Russia gas pipeline hit with sanctions after Trump signs defense bill

Russia gas pipeline hit with sanctions after Trump signs defense bill
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A gas pipeline connecting Russia and Germany is being targeting with U.S. sanctions as part of a defense bill President TrumpDonald John TrumpFederal plan to contain Washington protests employs 7,600 personnel: report GOP Rep calls on primary opponent to condemn campaign surrogate's racist video Tennessee court rules all registered voters can obtain mail-in ballots due to COVID-19 MORE signed into law on Friday.

The $11 billion pipeline, being constructed in part by Swiss-Dutch company Allseas, is now in jeopardy following the sanctions measure included in the National Defense Authorization Act.

“In anticipation of the enactment of the National Defense Authorization Act (NDAA), Allseas has suspended its Nord Stream 2 pipelay activities,” Allseas said in a statement dated Dec. 21.


“Allseas will proceed, consistent with the legislation’s wind down provision and expect guidance comprising of the necessary regulatory, technical and environmental clarifications from the relevant US authority,” it continued.

The annual U.S. defense policy bill contained a provision, first sponsored by Sens. Ted CruzRafael (Ted) Edward CruzTexas Republicans call on county GOP chair to resign for saying Floyd's death was staged Rosenstein takes fire from Republicans in heated testimony Clyburn: Cowed GOP ascribes 'mystical powers' to Trump MORE (R-Texas) and Jeanne ShaheenCynthia (Jeanne) Jeanne ShaheenOn The Money: GOP turning against new round of ,200 rebate checks | Millions of Americans frustrated by delayed unemployment checks | Senate votes to give coronavirus relief program more flexibility GOP senator blocks bill giving flexibility to small-business loans but says deal near This week: Surveillance fight sets early test for House's proxy voting MORE (D-N.H.), that would impose levies on companies that lay pipe for the project.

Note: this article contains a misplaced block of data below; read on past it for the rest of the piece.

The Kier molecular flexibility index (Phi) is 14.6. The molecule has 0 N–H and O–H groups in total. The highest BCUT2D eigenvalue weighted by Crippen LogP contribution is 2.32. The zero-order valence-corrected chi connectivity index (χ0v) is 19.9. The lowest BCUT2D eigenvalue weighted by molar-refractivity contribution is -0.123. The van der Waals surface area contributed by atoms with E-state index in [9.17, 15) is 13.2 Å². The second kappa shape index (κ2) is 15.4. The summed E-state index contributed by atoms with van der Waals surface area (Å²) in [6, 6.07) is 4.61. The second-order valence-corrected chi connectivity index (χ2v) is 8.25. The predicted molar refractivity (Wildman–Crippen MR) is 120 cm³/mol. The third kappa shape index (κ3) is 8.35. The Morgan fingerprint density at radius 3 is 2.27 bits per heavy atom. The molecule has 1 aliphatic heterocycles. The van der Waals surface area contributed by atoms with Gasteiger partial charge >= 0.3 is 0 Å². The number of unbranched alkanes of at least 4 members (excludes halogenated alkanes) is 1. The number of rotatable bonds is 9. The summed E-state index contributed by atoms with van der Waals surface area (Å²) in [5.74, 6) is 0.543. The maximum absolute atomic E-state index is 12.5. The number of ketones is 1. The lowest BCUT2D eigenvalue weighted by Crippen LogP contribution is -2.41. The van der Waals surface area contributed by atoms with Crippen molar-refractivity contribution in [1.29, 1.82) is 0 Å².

The NDAA specifically calls for the Trump administration to identify companies working on the pipeline within 60 days that would then be targeted with sanctions.

The Trump administration, much like its predecessor, opposes the project over claims it would strengthen Russian President Vladimir PutinVladimir Vladimirovich PutinRussia declares emergency after 20,000 tons of diesel leak near Arctic Circle How Russia benefits from America's crisis Trump says inviting Russia to G7 'a question of common sense' MORE’s economic and political sway in Europe. Moscow in the past has cut fuel deliveries to Ukraine and parts of Europe in winter over pricing disputes.

“We have a degree of consistency, over a decade of opposing this issue, across presidential administrations,” one U.S. official told Reuters.


The U.S., which has become the world’s top oil and gas producer, has sought to sell its products abroad as “freedom gas” to give European allies an alternative to Russian products. 

Germany on Saturday hit back at the possible sanctions, saying they’re “incomprehensible” as the country tries to cut back its reliance on coal and nuclear power.

“They hit German and European companies,” Ulrike Demmer, a spokeswoman for German Chancellor Angela Merkel’s government, said in a statement to Bloomberg News.